"as with any acquisition, there are synergies in integrating Shulmans into Knights, especially in light of the investments we made in our operational backbone in 2019, including support staff, as we prepared to scale".

This really is a masterpiece of meaningless corporate drivel. Why can't companies be upfront with things like this? 100 or so staff having to go home and break the news means it's hardly a state secret.

The Dark Knight 13 March 20 13:30

Perhaps one of the most toxic law firms I have encountered. Their business model is designed so that solicitors are working independently without secretary/admin support. As a result of each takeover...merger...whatever you want to call it, the support functions always face redundancy. It is a bizarre business model in that no partner is holding equity, but they have the client relationship, with the CEO et al creaming the profits.  My hunch is that the wheels are going to fall off once the CEO stands down, partners will take their clients' elsewhere. 

 

Anonymous 13 March 20 13:38

“Investment in our operational backbone”, but not at Shulmans, unless you count redundancy payments.

Anonymous 13 March 20 18:05

Interesting viewing on the Shulmans careers page. Wonder if any of the ‘backbone support staff’ in that video are going to survive this ‘organic growth through takeover’.

Anonymous 13 March 20 18:06

Well said Anonymous 09:42. People at Shulmans (and the other firms bought by Knights) weren't even told in advance. Getting bought by Knights is bad news for everyone other than a tiny number of senior equity partners, who have sold their people down the river.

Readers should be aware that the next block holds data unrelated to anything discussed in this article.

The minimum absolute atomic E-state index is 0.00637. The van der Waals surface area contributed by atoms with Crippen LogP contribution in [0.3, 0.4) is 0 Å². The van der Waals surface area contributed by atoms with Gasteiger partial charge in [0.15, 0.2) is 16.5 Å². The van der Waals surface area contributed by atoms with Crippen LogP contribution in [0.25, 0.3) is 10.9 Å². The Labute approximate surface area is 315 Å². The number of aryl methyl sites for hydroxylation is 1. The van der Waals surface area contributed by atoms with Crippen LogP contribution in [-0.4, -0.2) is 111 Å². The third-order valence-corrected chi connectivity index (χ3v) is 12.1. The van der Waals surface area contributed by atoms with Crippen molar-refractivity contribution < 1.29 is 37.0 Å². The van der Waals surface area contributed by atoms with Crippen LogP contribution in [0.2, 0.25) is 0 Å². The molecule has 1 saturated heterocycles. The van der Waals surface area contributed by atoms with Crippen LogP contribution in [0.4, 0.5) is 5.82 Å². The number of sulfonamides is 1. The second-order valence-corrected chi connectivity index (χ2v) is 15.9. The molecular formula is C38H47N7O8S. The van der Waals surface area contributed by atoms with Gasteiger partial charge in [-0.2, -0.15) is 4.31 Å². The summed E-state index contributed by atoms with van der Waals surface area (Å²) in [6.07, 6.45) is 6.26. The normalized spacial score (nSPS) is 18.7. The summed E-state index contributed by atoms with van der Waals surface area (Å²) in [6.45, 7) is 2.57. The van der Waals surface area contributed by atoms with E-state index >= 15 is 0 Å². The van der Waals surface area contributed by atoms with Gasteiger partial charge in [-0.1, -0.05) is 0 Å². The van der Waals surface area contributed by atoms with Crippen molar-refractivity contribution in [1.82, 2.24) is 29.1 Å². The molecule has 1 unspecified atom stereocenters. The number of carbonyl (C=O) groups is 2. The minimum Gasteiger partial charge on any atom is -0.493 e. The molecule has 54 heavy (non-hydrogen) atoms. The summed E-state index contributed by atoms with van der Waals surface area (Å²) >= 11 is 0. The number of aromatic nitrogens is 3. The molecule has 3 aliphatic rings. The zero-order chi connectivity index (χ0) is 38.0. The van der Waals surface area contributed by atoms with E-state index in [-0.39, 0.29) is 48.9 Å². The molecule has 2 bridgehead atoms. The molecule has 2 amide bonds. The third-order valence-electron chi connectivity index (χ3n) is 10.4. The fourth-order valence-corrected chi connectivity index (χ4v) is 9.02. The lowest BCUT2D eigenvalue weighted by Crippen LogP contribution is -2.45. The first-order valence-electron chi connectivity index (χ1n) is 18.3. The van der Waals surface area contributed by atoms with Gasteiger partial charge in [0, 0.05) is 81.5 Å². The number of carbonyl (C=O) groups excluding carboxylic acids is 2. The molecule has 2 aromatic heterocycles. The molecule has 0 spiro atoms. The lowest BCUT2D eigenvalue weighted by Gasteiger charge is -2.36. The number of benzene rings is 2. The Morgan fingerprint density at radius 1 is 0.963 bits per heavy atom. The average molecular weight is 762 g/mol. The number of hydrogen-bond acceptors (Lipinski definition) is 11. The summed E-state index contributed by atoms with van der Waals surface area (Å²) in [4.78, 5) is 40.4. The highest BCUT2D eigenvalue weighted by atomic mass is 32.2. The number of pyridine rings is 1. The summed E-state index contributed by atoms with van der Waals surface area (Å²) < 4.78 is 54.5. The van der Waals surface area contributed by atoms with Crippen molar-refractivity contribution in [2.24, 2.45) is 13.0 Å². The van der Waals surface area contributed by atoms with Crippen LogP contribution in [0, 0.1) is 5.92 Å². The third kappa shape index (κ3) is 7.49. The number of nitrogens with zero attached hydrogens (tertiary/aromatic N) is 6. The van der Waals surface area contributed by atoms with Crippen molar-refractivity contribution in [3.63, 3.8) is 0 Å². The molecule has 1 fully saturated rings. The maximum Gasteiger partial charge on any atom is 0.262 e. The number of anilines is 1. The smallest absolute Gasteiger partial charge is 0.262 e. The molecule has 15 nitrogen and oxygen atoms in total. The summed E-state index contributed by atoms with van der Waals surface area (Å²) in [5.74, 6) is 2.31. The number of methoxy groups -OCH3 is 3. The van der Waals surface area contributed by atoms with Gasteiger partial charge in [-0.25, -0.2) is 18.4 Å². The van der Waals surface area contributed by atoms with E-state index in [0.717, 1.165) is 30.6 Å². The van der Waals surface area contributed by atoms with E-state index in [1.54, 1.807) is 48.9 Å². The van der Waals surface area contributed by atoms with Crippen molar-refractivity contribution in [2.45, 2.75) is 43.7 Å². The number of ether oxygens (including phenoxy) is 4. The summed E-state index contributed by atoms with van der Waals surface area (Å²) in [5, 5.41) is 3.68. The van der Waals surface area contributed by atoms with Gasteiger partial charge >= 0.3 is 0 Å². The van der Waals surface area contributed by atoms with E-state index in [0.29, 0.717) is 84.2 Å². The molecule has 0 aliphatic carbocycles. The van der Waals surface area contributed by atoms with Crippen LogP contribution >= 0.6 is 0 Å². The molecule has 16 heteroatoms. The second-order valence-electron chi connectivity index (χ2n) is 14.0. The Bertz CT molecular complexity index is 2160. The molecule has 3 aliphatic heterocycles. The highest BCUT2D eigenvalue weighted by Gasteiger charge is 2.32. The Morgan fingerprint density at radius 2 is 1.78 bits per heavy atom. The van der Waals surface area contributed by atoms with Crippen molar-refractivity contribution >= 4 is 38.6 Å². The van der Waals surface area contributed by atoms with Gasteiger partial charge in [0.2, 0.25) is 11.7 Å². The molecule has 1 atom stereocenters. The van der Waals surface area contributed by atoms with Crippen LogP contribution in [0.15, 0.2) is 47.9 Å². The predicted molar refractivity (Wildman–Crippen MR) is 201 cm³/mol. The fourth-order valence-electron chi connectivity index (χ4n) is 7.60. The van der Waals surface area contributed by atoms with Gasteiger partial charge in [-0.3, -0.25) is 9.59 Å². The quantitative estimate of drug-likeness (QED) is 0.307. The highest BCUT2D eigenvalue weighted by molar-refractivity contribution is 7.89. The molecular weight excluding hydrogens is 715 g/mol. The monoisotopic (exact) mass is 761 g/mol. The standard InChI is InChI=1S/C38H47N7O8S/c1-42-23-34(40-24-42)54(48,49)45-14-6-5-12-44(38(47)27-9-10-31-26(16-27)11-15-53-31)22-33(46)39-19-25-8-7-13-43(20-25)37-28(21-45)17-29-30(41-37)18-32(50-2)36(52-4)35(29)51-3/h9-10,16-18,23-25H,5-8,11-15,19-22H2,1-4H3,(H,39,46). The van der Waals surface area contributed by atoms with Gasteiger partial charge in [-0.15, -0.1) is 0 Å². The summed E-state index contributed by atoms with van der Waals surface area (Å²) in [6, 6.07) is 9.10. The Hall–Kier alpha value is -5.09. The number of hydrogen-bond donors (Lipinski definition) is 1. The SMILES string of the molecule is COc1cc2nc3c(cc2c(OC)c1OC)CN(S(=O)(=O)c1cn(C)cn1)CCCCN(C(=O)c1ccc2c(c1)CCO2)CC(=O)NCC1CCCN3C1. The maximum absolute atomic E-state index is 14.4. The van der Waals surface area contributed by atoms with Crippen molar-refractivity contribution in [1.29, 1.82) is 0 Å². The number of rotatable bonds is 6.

#richpartnersupportgroup 13 March 20 18:57

Pondering on how those 100 redundant people will find work in a job market reacting to coronavirus. 

Toe nail 13 March 20 19:36

Same at ASB - all support staff put on notice. Called in to a room and given the news.....A firm on the brink of collapse snapped up for peanuts after no other firm in the SE would touch it.... 

Toe nail 13 March 20 19:36

Same at ASB - all support staff put on notice. Called in to a room and given the news.....A firm on the brink of collapse snapped up for peanuts after no other firm in the SE would touch it.... 

Incredulous 14 March 20 05:05

If it’s true that those with the clients don’t have any equity then this is a high risk investment and one to be avoided.  All of the value in this business could walk out of the door over-night.  Check your pension funds haven’t jumped into this one folks!

Anonymous 14 March 20 08:58

Why does the majority of their marketing focus on their CEO?  His face is on everything they put into the press.  It seems to be more about him than the business.  It all looks a bit weird and controlling.  

Durr 14 March 20 12:13

Whoever wrote that organic growth c*ap is an idiot who doesn’t know what organic growth is.  Note to Knights, don’t let idiots write your press or you end up looking very stupid. 

SecularJurist 14 March 20 22:01

Very shabby. Perhaps the new operation should be called Sharp. Takeovers and consolidations because 'big is beautiful' seem to be the legal pandemic version of Covid-19. 

Anon 15 March 20 08:54